Pandemic shopping frenzy set to ease

by | Feb 22, 2021

The shopping spree Australians embarked upon as the pandemic gripped has already peaked and is now set to ease, according to Wesfarmers. According to a recent report, Bunnings and Kmart were the earnings machines behind Wesfarmers’ surge in half year net profit, alongside initial results from converted Target stores beating expectations – however the shopping frenzy now appears to have peaked.

After posting a near 15 per cent surge in net profit for the six months to December 31 of $1.39 billion, Wesfarmers Managing Director Rob Scott immediately pointed to strong sales and earnings growth across the retail businesses, including Officeworks, which has boomed as consumers were forced to work from home throughout the pandemic.

“On a combined basis, Kmart and Target delivered a record earnings result for the period. Sales and transaction volume uplifts from Target stores that have been converted to Kmart stores continue to be very encouraging and 19 stores were converted during the half … with initial trading results from converted stores exceeding expectations. Target’s profitability improved significantly, supported by strong demand and the ongoing simplification of the business.” Mr Scott said in the report.

Total online sales across the group more than doubled, excluding Wesfarmers’ Catch online marketplace where earnings were shaved by accelerated investment in technology, marketing and fulfilment capacity to support future growth, according to the report.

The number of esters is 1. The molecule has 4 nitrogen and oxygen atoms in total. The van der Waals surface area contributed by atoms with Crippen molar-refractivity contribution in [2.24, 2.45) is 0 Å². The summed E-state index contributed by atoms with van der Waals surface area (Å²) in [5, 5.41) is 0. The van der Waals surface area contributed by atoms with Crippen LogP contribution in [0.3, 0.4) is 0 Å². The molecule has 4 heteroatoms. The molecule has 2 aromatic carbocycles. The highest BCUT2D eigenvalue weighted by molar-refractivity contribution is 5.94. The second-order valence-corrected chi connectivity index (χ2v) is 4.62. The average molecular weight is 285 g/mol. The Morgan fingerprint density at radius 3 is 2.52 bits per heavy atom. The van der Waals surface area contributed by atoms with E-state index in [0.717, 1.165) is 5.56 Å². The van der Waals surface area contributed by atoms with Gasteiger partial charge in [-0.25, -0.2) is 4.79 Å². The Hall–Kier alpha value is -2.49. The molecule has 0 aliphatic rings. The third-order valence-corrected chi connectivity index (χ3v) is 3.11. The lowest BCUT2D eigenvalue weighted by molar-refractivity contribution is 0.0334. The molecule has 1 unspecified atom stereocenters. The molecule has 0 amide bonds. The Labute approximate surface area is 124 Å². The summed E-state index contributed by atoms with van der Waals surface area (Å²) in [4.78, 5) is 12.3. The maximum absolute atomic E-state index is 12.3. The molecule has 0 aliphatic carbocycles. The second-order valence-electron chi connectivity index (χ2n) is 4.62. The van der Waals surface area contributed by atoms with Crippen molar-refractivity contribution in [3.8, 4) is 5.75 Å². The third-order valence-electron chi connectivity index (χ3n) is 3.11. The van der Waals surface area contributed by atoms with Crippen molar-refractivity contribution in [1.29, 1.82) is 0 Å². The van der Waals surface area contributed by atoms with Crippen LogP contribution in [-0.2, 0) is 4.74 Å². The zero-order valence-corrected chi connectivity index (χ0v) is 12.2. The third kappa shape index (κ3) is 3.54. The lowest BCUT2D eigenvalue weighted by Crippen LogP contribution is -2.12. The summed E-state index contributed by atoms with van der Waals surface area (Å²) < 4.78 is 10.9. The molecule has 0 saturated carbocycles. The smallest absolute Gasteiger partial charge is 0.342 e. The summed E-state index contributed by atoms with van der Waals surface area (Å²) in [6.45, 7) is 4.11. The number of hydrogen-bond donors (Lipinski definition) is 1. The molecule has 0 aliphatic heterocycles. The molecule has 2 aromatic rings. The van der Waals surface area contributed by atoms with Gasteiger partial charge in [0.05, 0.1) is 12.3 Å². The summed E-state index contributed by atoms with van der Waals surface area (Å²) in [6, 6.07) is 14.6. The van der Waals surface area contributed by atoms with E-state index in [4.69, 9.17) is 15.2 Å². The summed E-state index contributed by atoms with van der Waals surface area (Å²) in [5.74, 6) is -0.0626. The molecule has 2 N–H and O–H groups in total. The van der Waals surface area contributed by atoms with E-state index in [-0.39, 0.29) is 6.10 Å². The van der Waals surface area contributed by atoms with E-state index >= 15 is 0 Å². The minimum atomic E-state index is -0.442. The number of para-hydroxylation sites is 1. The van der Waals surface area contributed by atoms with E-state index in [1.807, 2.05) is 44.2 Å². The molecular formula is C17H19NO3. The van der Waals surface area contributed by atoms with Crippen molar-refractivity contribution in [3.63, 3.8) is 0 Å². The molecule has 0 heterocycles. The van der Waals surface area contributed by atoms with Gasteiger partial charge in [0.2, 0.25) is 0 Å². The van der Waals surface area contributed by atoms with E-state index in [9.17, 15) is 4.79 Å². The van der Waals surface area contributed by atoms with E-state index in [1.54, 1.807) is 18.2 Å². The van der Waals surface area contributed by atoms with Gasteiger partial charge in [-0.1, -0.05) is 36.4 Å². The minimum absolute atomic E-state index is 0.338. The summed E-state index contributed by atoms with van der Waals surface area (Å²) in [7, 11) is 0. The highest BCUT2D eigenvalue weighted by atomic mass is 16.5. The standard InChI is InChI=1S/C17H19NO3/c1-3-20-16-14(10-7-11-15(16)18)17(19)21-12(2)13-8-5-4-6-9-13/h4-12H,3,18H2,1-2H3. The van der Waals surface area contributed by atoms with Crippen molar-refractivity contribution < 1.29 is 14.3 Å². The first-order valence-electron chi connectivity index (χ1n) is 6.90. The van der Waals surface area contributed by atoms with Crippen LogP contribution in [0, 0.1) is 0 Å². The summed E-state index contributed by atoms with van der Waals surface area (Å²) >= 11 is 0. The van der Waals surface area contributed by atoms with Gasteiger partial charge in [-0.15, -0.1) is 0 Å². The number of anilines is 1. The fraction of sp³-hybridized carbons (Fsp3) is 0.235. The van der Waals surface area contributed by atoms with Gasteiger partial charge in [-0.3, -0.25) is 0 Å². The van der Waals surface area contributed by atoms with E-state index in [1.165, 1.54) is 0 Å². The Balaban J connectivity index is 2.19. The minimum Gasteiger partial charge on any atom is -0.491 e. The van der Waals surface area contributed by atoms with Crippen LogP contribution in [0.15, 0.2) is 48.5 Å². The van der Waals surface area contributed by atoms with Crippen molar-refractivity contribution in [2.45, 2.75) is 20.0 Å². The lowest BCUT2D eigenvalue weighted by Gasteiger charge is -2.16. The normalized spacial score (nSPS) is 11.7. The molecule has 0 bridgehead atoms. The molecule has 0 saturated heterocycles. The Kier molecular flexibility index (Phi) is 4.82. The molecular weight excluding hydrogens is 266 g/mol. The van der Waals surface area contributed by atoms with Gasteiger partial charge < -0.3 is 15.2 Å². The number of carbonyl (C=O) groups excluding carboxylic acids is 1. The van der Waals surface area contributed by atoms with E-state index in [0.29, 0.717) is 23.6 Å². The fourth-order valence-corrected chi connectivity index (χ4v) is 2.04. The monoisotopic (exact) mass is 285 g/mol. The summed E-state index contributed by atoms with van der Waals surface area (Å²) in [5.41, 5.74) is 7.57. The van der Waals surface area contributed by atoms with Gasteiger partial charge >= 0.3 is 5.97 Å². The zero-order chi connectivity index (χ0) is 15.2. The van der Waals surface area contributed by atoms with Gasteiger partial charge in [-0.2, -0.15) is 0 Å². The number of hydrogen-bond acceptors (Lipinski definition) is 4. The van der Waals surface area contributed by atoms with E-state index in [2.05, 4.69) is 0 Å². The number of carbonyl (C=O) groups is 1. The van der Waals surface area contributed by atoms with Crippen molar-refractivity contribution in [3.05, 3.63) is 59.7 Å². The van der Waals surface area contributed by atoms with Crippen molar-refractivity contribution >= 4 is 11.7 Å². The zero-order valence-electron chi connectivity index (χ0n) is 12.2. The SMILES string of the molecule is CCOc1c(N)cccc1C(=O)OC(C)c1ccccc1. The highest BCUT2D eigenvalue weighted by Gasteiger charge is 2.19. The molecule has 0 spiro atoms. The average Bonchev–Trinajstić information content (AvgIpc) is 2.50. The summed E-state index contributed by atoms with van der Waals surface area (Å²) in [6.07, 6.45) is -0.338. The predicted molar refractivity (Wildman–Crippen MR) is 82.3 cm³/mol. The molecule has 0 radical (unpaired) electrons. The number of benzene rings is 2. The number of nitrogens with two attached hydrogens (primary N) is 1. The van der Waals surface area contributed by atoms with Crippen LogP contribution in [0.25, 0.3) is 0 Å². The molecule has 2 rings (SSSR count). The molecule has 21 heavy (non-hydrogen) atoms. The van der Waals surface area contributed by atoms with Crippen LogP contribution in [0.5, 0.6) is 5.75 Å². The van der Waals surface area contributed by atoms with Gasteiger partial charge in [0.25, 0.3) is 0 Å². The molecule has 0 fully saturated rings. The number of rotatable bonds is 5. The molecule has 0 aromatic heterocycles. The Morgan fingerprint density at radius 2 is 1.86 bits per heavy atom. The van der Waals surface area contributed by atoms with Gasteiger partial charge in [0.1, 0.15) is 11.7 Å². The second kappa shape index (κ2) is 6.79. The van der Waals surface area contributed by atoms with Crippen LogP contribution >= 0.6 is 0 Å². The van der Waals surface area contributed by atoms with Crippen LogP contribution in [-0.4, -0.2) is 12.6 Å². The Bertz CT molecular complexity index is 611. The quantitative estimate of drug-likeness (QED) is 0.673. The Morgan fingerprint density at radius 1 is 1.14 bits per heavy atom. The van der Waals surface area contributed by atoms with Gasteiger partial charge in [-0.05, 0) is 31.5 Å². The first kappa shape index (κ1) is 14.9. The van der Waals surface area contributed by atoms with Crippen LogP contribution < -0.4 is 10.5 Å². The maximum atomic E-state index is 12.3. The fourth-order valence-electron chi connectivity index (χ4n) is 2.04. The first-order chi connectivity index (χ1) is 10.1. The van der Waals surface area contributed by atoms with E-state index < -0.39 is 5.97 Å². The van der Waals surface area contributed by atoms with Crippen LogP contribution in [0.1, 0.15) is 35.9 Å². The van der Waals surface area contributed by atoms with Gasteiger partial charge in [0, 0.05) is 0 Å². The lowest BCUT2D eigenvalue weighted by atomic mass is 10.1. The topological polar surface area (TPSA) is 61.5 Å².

Strong retail sales have continued into 2021, according to Wesfarmers, as Australians continue to shop for items and projects around the home while travel restrictions persist. Bunnings responded to the trend last year by upgrading in-store displays for kitchen and garage organisation products.

For now, Wesfarmers is wary in its outlook, noting the economy had recovered strongly but the continued impact of the health crisis on customer demand and operations was uncertain. According to Wesfarmers expects softer retail sales growth from March “as the businesses begin to cycle the initial impacts of COVID in the prior year, particularly in Bunnings and Officeworks”.

This means that sales will not be as strong as they were at the peak of lockdowns, presumably amid hopes the vaccine rollout will start to see work and home life return to relative normality.